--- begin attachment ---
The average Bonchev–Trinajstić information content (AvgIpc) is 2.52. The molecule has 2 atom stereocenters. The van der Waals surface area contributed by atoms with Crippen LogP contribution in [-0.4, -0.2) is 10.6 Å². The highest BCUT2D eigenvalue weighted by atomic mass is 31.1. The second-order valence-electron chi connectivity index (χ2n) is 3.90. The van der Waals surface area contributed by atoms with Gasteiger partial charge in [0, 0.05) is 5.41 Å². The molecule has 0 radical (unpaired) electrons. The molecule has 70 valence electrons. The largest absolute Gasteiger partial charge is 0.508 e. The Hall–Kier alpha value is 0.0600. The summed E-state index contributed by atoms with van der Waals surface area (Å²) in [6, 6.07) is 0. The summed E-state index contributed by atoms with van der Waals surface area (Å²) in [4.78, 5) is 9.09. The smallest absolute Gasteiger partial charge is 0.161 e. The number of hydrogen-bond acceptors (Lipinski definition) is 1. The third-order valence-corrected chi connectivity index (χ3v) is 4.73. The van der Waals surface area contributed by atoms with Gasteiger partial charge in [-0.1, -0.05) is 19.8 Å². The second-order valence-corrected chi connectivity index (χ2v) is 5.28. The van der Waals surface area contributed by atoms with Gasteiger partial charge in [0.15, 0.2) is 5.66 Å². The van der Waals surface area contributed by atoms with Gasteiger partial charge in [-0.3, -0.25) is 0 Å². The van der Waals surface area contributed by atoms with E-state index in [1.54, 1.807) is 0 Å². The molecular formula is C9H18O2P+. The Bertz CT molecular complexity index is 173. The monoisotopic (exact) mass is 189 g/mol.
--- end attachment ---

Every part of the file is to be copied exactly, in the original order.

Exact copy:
The average Bonchev–Trinajstić information content (AvgIpc) is 2.52. The molecule has 2 atom stereocenters. The van der Waals surface area contributed by atoms with Crippen LogP contribution in [-0.4, -0.2) is 10.6 Å². The highest BCUT2D eigenvalue weighted by atomic mass is 31.1. The second-order valence-electron chi connectivity index (χ2n) is 3.90. The van der Waals surface area contributed by atoms with Gasteiger partial charge in [0, 0.05) is 5.41 Å². The molecule has 0 radical (unpaired) electrons. The molecule has 70 valence electrons. The largest absolute Gasteiger partial charge is 0.508 e. The Hall–Kier alpha value is 0.0600. The summed E-state index contributed by atoms with van der Waals surface area (Å²) in [6, 6.07) is 0. The summed E-state index contributed by atoms with van der Waals surface area (Å²) in [4.78, 5) is 9.09. The smallest absolute Gasteiger partial charge is 0.161 e. The number of hydrogen-bond acceptors (Lipinski definition) is 1. The third-order valence-corrected chi connectivity index (χ3v) is 4.73. The van der Waals surface area contributed by atoms with Gasteiger partial charge in [-0.1, -0.05) is 19.8 Å². The second-order valence-corrected chi connectivity index (χ2v) is 5.28. The van der Waals surface area contributed by atoms with Gasteiger partial charge in [0.15, 0.2) is 5.66 Å². The van der Waals surface area contributed by atoms with Gasteiger partial charge in [-0.3, -0.25) is 0 Å². The van der Waals surface area contributed by atoms with E-state index in [1.54, 1.807) is 0 Å². The molecular formula is C9H18O2P+. The Bertz CT molecular complexity index is 173. The monoisotopic (exact) mass is 189 g/mol.